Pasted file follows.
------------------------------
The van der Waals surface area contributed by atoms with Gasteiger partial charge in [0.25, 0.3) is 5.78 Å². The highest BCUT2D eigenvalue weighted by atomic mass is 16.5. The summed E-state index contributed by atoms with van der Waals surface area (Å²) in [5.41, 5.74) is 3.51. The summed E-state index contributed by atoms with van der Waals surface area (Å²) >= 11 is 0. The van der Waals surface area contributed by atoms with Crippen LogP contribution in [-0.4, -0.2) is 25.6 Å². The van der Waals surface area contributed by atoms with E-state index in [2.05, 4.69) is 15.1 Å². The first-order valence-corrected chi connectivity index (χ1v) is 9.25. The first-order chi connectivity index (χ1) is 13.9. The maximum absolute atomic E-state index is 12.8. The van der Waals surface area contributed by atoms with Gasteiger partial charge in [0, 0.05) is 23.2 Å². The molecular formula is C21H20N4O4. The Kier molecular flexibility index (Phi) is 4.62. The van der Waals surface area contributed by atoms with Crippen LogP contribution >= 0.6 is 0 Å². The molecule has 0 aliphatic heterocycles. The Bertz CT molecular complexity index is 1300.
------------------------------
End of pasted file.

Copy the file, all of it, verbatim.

The van der Waals surface area contributed by atoms with Gasteiger partial charge in [0.25, 0.3) is 5.78 Å². The highest BCUT2D eigenvalue weighted by atomic mass is 16.5. The summed E-state index contributed by atoms with van der Waals surface area (Å²) in [5.41, 5.74) is 3.51. The summed E-state index contributed by atoms with van der Waals surface area (Å²) >= 11 is 0. The van der Waals surface area contributed by atoms with Crippen LogP contribution in [-0.4, -0.2) is 25.6 Å². The van der Waals surface area contributed by atoms with E-state index in [2.05, 4.69) is 15.1 Å². The first-order valence-corrected chi connectivity index (χ1v) is 9.25. The first-order chi connectivity index (χ1) is 13.9. The maximum absolute atomic E-state index is 12.8. The van der Waals surface area contributed by atoms with Gasteiger partial charge in [0, 0.05) is 23.2 Å². The molecular formula is C21H20N4O4. The Kier molecular flexibility index (Phi) is 4.62. The van der Waals surface area contributed by atoms with Crippen LogP contribution >= 0.6 is 0 Å². The molecule has 0 aliphatic heterocycles. The Bertz CT molecular complexity index is 1300.